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As I was reading the datasheet of STM32F103C8T6, I saw that it had 1.25 DMIPS/MHz (Dhrystone). What is DMIPS/MHz? I am adding the link to the datasheet here

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  • \$\begingroup\$ It's a measure of how many operations the CPU can perform in a single clock cycle : in this case, 1.25 on average, when Dhrystone is used as the test. \$\endgroup\$ – user_1818839 Aug 18 '20 at 12:25
  • \$\begingroup\$ en.wikipedia.org/wiki/Dhrystone#Results \$\endgroup\$ – Solomon Slow Aug 18 '20 at 13:35
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Dhrystone is a standardized speed test with a specific workload mix.

Different CPU architectures have different strengths and weaknesses. For example, a 75 MHz SPARC easily beats a 400 MHz PentiumII at AES, but loses in zlib decompression, so there is no way to tell which one is faster.

The Whetstone and Dhrystone tests are both synthetic tests that are useful mostly as a benchmark for scientific computing because of their composition, but there is no consensus on anything that is closer to a "realistic" workload, especially as realistic workloads for embedded devices will consist of a lot of idle time.

The result from a Dhrystone test is expressed in a unit of calculations per second, which does not necessarily correspond to actual CPU instructions per second, but is a tiny bit more comparable.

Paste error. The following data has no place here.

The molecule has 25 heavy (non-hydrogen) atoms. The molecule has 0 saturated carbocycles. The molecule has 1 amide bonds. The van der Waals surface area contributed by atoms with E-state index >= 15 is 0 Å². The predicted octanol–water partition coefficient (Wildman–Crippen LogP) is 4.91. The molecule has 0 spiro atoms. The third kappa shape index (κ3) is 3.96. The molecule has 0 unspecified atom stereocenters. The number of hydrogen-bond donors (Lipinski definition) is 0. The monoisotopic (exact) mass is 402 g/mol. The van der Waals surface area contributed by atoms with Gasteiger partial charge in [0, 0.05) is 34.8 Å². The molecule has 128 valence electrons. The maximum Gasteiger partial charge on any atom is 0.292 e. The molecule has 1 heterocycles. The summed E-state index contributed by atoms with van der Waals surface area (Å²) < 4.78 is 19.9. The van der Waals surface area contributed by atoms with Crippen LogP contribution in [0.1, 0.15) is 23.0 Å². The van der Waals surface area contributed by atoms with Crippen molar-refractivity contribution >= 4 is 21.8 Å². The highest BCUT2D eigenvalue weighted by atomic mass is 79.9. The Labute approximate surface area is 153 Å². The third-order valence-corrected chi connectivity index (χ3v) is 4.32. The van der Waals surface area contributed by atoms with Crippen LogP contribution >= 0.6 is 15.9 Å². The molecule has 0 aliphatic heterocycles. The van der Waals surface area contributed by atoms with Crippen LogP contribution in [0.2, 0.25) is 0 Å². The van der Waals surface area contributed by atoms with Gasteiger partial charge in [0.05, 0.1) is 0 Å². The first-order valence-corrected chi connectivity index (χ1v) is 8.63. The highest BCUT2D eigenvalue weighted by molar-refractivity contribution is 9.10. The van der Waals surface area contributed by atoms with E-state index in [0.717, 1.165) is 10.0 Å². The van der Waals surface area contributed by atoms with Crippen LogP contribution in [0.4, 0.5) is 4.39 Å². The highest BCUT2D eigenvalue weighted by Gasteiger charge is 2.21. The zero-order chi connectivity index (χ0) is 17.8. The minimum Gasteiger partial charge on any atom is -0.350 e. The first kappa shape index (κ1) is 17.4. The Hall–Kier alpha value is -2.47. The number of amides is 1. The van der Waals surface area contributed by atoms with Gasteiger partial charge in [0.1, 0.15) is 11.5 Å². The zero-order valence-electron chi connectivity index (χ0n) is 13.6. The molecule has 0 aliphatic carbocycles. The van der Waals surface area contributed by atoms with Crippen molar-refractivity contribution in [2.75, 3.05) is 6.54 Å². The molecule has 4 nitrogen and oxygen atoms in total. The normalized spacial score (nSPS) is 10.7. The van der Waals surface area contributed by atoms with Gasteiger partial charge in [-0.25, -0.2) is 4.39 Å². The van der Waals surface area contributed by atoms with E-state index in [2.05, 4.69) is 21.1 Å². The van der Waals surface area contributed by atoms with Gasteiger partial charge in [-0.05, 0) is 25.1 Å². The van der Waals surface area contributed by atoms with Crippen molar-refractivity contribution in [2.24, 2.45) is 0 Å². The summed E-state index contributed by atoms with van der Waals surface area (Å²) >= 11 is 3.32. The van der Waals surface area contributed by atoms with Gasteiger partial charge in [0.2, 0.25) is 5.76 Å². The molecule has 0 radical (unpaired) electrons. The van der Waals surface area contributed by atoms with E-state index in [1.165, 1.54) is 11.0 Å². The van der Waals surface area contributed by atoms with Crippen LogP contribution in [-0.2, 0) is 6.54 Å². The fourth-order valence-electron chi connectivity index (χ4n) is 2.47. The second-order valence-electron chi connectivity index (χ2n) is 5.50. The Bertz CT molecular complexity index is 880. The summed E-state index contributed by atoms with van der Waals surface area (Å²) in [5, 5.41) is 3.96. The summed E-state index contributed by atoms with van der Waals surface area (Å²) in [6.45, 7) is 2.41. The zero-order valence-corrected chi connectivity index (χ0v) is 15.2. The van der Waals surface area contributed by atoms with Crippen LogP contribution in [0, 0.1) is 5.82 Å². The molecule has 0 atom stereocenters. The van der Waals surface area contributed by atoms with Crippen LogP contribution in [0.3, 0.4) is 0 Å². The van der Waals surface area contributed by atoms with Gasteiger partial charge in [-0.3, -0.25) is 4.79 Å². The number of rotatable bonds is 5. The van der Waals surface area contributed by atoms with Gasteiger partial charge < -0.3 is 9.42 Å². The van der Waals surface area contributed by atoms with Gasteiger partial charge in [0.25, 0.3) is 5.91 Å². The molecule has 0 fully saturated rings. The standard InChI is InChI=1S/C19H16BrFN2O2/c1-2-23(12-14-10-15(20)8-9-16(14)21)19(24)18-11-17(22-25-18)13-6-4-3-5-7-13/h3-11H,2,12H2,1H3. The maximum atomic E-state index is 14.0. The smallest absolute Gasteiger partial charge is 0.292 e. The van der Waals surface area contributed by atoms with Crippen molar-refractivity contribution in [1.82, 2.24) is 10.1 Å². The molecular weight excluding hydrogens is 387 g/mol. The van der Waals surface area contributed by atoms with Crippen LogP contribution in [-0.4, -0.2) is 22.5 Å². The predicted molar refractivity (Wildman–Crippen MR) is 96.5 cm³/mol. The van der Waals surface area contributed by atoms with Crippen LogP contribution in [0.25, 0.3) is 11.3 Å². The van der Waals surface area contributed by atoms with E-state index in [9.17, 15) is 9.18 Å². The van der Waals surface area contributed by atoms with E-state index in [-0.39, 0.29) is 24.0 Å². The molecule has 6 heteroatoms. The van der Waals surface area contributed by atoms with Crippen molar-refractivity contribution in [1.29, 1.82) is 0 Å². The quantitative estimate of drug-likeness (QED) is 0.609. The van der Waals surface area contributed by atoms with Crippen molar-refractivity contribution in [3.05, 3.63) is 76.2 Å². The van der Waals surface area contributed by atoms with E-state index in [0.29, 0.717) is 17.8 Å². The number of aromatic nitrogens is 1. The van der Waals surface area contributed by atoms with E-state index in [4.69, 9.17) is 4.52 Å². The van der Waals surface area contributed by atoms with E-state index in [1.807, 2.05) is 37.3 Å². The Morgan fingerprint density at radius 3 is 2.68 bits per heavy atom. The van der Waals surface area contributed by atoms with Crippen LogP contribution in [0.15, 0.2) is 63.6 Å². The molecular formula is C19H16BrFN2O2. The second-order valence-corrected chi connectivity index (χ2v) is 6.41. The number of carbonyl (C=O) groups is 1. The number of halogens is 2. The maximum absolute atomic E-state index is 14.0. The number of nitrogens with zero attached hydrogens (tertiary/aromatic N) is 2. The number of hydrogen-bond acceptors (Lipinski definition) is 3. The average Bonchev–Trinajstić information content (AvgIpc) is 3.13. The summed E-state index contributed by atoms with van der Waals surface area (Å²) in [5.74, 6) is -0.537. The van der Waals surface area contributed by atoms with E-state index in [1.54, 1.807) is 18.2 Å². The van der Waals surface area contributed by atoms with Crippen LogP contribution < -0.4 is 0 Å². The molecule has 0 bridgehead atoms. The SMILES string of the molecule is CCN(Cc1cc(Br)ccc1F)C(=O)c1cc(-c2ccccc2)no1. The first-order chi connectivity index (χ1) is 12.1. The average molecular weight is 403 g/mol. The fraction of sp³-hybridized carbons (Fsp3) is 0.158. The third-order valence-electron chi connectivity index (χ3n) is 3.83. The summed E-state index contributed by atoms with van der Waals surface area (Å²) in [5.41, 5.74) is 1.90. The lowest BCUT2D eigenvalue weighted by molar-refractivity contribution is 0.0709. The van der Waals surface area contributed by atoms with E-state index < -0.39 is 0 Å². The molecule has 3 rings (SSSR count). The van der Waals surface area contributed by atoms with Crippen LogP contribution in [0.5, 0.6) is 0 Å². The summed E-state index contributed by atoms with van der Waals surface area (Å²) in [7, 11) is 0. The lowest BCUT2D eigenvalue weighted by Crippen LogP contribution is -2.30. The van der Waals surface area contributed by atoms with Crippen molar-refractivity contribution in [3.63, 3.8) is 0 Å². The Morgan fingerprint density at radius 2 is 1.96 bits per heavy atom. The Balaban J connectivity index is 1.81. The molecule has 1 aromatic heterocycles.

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Dhrystone is the name of a standardised a very old benchmark software, it gives as result the measured number of MIPS, where MIPS is Million Instructions Per Second. The figure was adjusted from long gone computers, but it doesn't matter.

1.25DMIPS/MHz means that your CPU will be 125MIPS at 100MHz

For example, it will be slower than a 1.8DMIPS/MHz CPU running at 80MHz

DMIPS is a very flawed measurement method for modern high performance CPUs, but it is still a bit relevant for small microcontrollers. (there is also CoreMark)

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    \$\begingroup\$ I'd like to add that one needs to be very careful when scaling DMIPS with the CPU frequency: just because you adjust a CPU core's frequency doesn't mean e.g. its memory bus frequency gets scaled by the same amount, neither does it apply inherently to RAM access latencies. It's really just "useful" as a marketing term. \$\endgroup\$ – Marcus Müller Aug 18 '20 at 9:23

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